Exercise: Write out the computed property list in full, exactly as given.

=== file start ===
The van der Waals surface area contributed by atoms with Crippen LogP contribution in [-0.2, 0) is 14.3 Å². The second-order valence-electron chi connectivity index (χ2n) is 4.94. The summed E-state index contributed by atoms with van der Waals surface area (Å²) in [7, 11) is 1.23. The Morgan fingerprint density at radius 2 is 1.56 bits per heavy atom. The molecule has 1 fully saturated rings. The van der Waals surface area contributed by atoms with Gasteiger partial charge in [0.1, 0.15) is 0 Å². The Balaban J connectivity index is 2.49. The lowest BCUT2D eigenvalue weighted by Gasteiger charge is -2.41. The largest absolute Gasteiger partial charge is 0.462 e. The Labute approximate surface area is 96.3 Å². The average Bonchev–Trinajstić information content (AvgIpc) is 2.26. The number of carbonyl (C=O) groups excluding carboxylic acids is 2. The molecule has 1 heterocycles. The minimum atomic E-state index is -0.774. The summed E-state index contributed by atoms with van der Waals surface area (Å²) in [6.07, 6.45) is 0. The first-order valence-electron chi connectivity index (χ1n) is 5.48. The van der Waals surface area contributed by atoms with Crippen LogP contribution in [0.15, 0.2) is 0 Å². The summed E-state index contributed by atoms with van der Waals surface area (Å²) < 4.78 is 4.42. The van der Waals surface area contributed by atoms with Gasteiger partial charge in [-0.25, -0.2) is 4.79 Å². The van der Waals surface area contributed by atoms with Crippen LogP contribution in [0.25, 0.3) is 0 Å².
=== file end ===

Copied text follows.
The van der Waals surface area contributed by atoms with Crippen LogP contribution in [-0.2, 0) is 14.3 Å². The second-order valence-electron chi connectivity index (χ2n) is 4.94. The summed E-state index contributed by atoms with van der Waals surface area (Å²) in [7, 11) is 1.23. The Morgan fingerprint density at radius 2 is 1.56 bits per heavy atom. The molecule has 1 fully saturated rings. The van der Waals surface area contributed by atoms with Gasteiger partial charge in [0.1, 0.15) is 0 Å². The Balaban J connectivity index is 2.49. The lowest BCUT2D eigenvalue weighted by Gasteiger charge is -2.41. The largest absolute Gasteiger partial charge is 0.462 e. The Labute approximate surface area is 96.3 Å². The average Bonchev–Trinajstić information content (AvgIpc) is 2.26. The number of carbonyl (C=O) groups excluding carboxylic acids is 2. The molecule has 1 heterocycles. The minimum atomic E-state index is -0.774. The summed E-state index contributed by atoms with van der Waals surface area (Å²) in [6.07, 6.45) is 0. The first-order valence-electron chi connectivity index (χ1n) is 5.48. The van der Waals surface area contributed by atoms with Crippen LogP contribution in [0.15, 0.2) is 0 Å². The summed E-state index contributed by atoms with van der Waals surface area (Å²) < 4.78 is 4.42. The van der Waals surface area contributed by atoms with Gasteiger partial charge in [-0.25, -0.2) is 4.79 Å². The van der Waals surface area contributed by atoms with Crippen LogP contribution in [0.25, 0.3) is 0 Å².